As expected, the inauguration this past Tuesday of the Metro Manila Development Authority’s (MMDA) Southwest Interim Transit Terminal—or SITT, which as it turns out is a dubiously appropriate acronym from the chaotic commuter logjam created by this dimwit idea—was met with a storm of criticism. The facility, situated at the largely derelict and slightly creepy Coastal Mall at the intersection of Roxas Boulevard and NAIA Road in Parañaque, reportedly cost the MMDA P24 million to develop and was considered such a good idea by President B.S. Aquino III that he included it among his list of random accomplishments in his recent State of the Nation Address.
The stated objective of the SITT—which is to be one of three similar terminals to be opened on the periphery of Metro Manila in the coming months—is to ease metro traffic by stopping provincial buses from entering the city. The idea is that commuters coming from Cavite and Batangas will now only be able to travel as far as the new terminal, where they will transfer to jeepneys, FX taxis, or city buses to go on to their destinations. As a general idea, it’s not a bad plan, but in practice it is—as most ad hoc brainstorms of the MMDA’s embarrassingly incapable Chairman Francis Tolentino have been—an utter disaster.
Having heard horror stories about the new scheme from a dozen or more of my neighbors on Tuesday night, I decided to make a quick trip to the SITT during the morning rush hour to see for myself, and what I found was appalling. If the SITT is any indication of what commuters can expect when similar terminals planned for later this year at Trinoma in Quezon City and Filinvest in Alabang, the public should brace itself for a quantum level of unpleasantness.
The current setup works like this: commuters coming from the south on buses that travel the Manila-Cavite Coastal Road disembark at the SITT, and commuters leaving the city in the opposite direction board the buses heading back to Cavite or Batangas at the terminal. The transfer point to the city transportation network (a term that should be used very loosely, if at all) is on the northeast corner of the Roxas Boulevard-NAIA Road intersection, reachable by the overhead pedestrian walkways.
The two- or three-block stretch of Roxas north of NAIA Road is not really a “transit terminal” in any sense of the word, but rather just a wide spot in the road. As a consequence, it is a random stew of mixed pedestrian and vehicle traffic, and that has, along with the increased traffic into the SITT across the street, turned what was already a busy, traffic-prone intersection into an impassable mess.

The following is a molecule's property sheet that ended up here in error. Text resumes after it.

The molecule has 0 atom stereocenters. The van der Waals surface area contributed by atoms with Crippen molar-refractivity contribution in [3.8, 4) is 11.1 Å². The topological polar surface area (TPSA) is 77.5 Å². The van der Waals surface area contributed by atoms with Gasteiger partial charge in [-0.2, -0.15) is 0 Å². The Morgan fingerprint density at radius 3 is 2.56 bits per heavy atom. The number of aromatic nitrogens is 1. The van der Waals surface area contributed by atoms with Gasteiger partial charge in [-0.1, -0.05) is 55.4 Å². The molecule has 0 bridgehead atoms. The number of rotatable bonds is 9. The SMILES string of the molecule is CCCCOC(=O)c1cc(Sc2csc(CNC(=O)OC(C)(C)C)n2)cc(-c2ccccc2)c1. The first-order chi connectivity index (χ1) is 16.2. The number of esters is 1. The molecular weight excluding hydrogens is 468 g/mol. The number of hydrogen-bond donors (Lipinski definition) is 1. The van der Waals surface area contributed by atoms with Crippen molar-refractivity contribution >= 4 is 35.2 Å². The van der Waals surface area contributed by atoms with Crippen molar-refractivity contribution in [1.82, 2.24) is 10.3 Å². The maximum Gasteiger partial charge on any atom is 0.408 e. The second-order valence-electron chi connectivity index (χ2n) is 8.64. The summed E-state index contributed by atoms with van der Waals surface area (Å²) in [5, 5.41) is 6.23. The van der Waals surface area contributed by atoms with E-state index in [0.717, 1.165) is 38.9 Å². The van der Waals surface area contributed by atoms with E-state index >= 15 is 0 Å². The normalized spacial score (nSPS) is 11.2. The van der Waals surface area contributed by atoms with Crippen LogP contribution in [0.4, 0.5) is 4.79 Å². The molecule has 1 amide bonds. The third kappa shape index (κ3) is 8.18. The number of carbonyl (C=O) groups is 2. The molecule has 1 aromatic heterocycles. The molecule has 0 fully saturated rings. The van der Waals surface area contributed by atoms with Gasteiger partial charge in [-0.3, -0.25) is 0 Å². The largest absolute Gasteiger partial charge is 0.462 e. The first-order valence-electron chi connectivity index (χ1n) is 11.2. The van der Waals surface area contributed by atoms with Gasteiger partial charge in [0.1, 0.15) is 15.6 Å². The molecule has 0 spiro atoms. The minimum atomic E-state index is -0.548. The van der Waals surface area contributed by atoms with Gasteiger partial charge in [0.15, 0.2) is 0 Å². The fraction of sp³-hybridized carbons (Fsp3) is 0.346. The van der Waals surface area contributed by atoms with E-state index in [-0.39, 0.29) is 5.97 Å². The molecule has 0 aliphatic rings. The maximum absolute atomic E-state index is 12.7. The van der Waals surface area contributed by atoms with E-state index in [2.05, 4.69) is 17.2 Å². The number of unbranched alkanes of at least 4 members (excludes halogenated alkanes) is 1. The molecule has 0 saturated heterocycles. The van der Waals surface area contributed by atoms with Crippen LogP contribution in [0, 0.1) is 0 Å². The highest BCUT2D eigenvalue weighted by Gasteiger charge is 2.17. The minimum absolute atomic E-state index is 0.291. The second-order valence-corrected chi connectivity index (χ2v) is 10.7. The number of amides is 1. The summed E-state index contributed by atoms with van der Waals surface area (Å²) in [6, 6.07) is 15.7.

Pointing out that this harebrained scheme actually aggravates the problems MMDA Chief Tolentino believed he was solving while creating additional costs for commuters in time, money and their levels of sanity would be to state the obvious. Apart from repainting former MMDA chairman’s Bayani Fernando’s pink overpasses green, Tolentino’s tenure at the MMDA has otherwise produced no discernible results—unless allowing the modicum of traffic discipline that started to appear during Fernando’s term to disintegrate can somehow be considered an achievement. A video clip by TV-5 news being widely circulated on the Internet in the past couple of days (see it here: http://news5.com.ph/Top.aspx?g=7857E1F8B550415&c=1001) of one angry old duffer confronting the MMDA head at the SITT unintentionally summed up three years’ worth of Tolentino’s ham-fisted management: “Mali ang diskarte mo!” (Literally, “Your plan is bad!” although lolo’s [grandfather]body language and the finger he was wagging at Tolentino in the video suggest the comment was verbally a lot milder than the emotion behind it).
The disservice done to the people of Metro Manila—a population that is approximately equal to the number of people who voted him into office—by President Aquino in appointing a person with no obvious qualifications besides being an Aquino family favorite (Tolentino was first appointed mayor of Tagaytay at the age of 28 by then-President Cory Aquino back in 1987) to the MMDA is hard to overstate. Metro Manila’s infrastructure is stretched beyond the breaking point, and the fact that a moderate rainstorm or one traffic accident on a major street can bring a large section of the city to a standstill has apparently not made much of an impression on the man responsible for working toward solutions. Instead, the city is offered window-dressing that often makes the problem worse than it already was, which is something we probably should have expected from a guy whose most significant achievement in Tagaytay was to form a group to celebrate good Filipino character traits.
Metro Manila has been fortunate to have had some reasonably competent MMDA chairmen in the past—Bayani Fernando was an engineer by training—but the agency should never have been allowed to be staffed by political appointees of any sort. It’s time to rid this critical and powerful organization of sloth and incompetence. Instead of an appointed chairman, the MMDA should be reconfigured so that it is directed by a qualified and experienced infrastructure manager—one working for a salary contingent on actual performance rather than taking up valuable three-dimensional space as a mere political patronage beneficiary. Give the Francis Tolentinos of the country jobs where their ambitions to honor themselves cause no real harm, and leave the heavy lifting to the professionals.